Oral Vitamin Sprays - Specialist Nutrition Rehab


02 Feb 2018

Oral Vitamin Sprays

Oral vitamin sprays

…perfect for people with swallowing issues

Did you know that certain vitamins are now available to buy as an oral “spray” (also called a “buccal spray”)?  These oral sprays are a novel distribution method and may be preferred over standard liquid vitamins being administered by dropper, pipette or spoon for those with dysphagia (or people without dysphagia who dislike taking tablets).  At present, oral sprays are available for: Vitamin D, Vitamin B12 and a multivitamin.

In a spirit of “investigation,” I bought a Vitamin D spray to see what it was like. It came as a 15 mL spray pump and dispensed a “mist” of less than 0.25 mL.  I had some control over where I could direct the spray in my mouth – eg. inside the cheek, directly on the tongue or into the mouth generally.  The brand I tried had a pleasant peppermint flavour and I only needed 1 spray per day to get more than 100% of my requirements for vitamin D.  Some colleagues I spoke with (who don’t have dysphagia) said their compliance with spray vitamins is better because they don’t have to go to the effort of getting a glass of water to take their tablets.

So what’s the evidence?

Vitamin D

I found two randomised studies specifically testing the absorption of vitamin D spray compared to vitamin D capsules(1,2) and in both cases,  the oral spray was absorbed as good or better, than the capsules.  How can this be?  A vitamin D oral spray disperses the product over various membranes in the mouth (buccal, sublingual and palatal membranes) which allows the vitamins to passively absorb into the blood stream.  This study specifically looked at using the spray vitamins for people with ulcerative colitis, Crohn’s disease and steatorrhea and found that reduced intestinal absorption in these individuals meant they were absorbing less vitamin D from their capsules as well.  The oral spray, on the other hand, completely bypasses the intestinal tract and allowed for more of the vitamin D to be absorbed.


I found two studies which looked at sublingual tablets (dissolved under the tongue) compared to either oral tablets or vitamin B12 injections, and all three methods were equally effective at increasing vitamin B12 levels.(3,4). I could not find any study which compared a vitamin B12 oral spray with an oral tablet.


I could not find any studies which compared the absorption of an oral spray multivitamin with a multivitamin tablet.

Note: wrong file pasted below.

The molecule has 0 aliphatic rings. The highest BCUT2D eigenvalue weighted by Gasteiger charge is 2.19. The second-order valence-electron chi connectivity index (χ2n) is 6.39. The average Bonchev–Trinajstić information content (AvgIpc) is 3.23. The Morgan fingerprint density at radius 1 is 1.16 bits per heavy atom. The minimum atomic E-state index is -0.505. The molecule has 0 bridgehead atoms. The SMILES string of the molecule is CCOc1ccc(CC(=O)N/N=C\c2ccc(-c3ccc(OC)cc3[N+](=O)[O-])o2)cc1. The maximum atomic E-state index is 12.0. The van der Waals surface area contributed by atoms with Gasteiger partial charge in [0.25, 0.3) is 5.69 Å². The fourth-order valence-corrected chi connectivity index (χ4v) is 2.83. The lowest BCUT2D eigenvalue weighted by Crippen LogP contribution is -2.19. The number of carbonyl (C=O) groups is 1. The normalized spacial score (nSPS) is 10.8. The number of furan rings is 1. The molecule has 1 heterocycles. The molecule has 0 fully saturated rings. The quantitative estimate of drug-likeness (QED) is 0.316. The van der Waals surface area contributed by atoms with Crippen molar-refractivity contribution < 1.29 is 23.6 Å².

My advice?

I am happy to recommend the vitamin D oral spray at present. If the person using the spray has dysphagia, please check with their Speech and Language Therapist to make sure it is appropriate. Vitamin D deficiency is common in the UK and people with brain injuries and neurological conditions need to make sure they are getting enough.  The Scientific Committee on Nutrition recommends that everyone in the UK aged 4 years and above, get 10 micrograms (400 IU) of vitamin D per day. It is extremely difficult to get sufficient levels of vitamin D from food alone. You can get some vitamin D from exposing your skin to the sunlight between late March and October in the UK, but clothing, sunscreen, skin pigmentation and cloud cover will all reduce vitamin D production in the skin.  People who spend much of their time indoors, or who are very vigilant about wearing sunscreen when they go outside, are probably not getting enough vitamin D and should consult their GP or dietitian about taking a supplement.

As for the vitamin B12 spray, there is insufficient evidence at present to promote its use.  If you want to use it, my advice is to get your blood levels checked before and 1 month after using it to see if it is having the desired effect.

For multivitamin sprays, there is also insufficient evidence for me to promote them at present. I also have concerns that the current multivitamin sprays on the market only include vitamins and are lacking in important minerals such as zinc and iron.  If someone’s diet is not nutritionally adequate, it makes more sense for me to recommend a multi-vitamin and mineral supplements which provide ALL of the nutrients a person needs, instead of recommending something which is incomplete. I also wonder if the required 4-8 “sprays” per day of the multivitamin may reduce compliance slightly.

If you need advice on whether or not you need a vitamin or mineral supplements (or want a review of the supplements you are already taking), please get in touch with me at info@specialistnutritionrehab.co.uk.

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Specialist Nutrition Rehab
West Midlands
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